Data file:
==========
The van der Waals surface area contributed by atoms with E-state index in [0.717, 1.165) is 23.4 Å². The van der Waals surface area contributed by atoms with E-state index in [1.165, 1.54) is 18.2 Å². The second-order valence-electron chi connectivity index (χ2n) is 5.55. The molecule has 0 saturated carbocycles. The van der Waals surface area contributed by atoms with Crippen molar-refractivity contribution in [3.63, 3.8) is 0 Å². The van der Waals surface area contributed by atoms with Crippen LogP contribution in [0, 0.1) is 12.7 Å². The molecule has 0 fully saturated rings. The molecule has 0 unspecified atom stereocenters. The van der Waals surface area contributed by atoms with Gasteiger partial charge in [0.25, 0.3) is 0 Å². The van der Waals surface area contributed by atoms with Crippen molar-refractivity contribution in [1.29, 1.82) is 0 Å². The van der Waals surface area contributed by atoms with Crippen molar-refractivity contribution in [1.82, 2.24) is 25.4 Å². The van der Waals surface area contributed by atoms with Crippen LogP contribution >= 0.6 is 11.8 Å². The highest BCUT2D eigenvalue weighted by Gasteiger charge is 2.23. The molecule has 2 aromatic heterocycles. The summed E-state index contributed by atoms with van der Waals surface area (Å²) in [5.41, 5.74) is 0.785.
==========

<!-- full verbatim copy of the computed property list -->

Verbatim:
The van der Waals surface area contributed by atoms with E-state index in [0.717, 1.165) is 23.4 Å². The van der Waals surface area contributed by atoms with E-state index in [1.165, 1.54) is 18.2 Å². The second-order valence-electron chi connectivity index (χ2n) is 5.55. The molecule has 0 saturated carbocycles. The van der Waals surface area contributed by atoms with Crippen molar-refractivity contribution in [3.63, 3.8) is 0 Å². The van der Waals surface area contributed by atoms with Crippen LogP contribution in [0, 0.1) is 12.7 Å². The molecule has 0 fully saturated rings. The molecule has 0 unspecified atom stereocenters. The van der Waals surface area contributed by atoms with Gasteiger partial charge in [0.25, 0.3) is 0 Å². The van der Waals surface area contributed by atoms with Crippen molar-refractivity contribution in [1.29, 1.82) is 0 Å². The van der Waals surface area contributed by atoms with Crippen molar-refractivity contribution in [1.82, 2.24) is 25.4 Å². The van der Waals surface area contributed by atoms with Crippen LogP contribution >= 0.6 is 11.8 Å². The highest BCUT2D eigenvalue weighted by Gasteiger charge is 2.23. The molecule has 2 aromatic heterocycles. The summed E-state index contributed by atoms with van der Waals surface area (Å²) in [5.41, 5.74) is 0.785.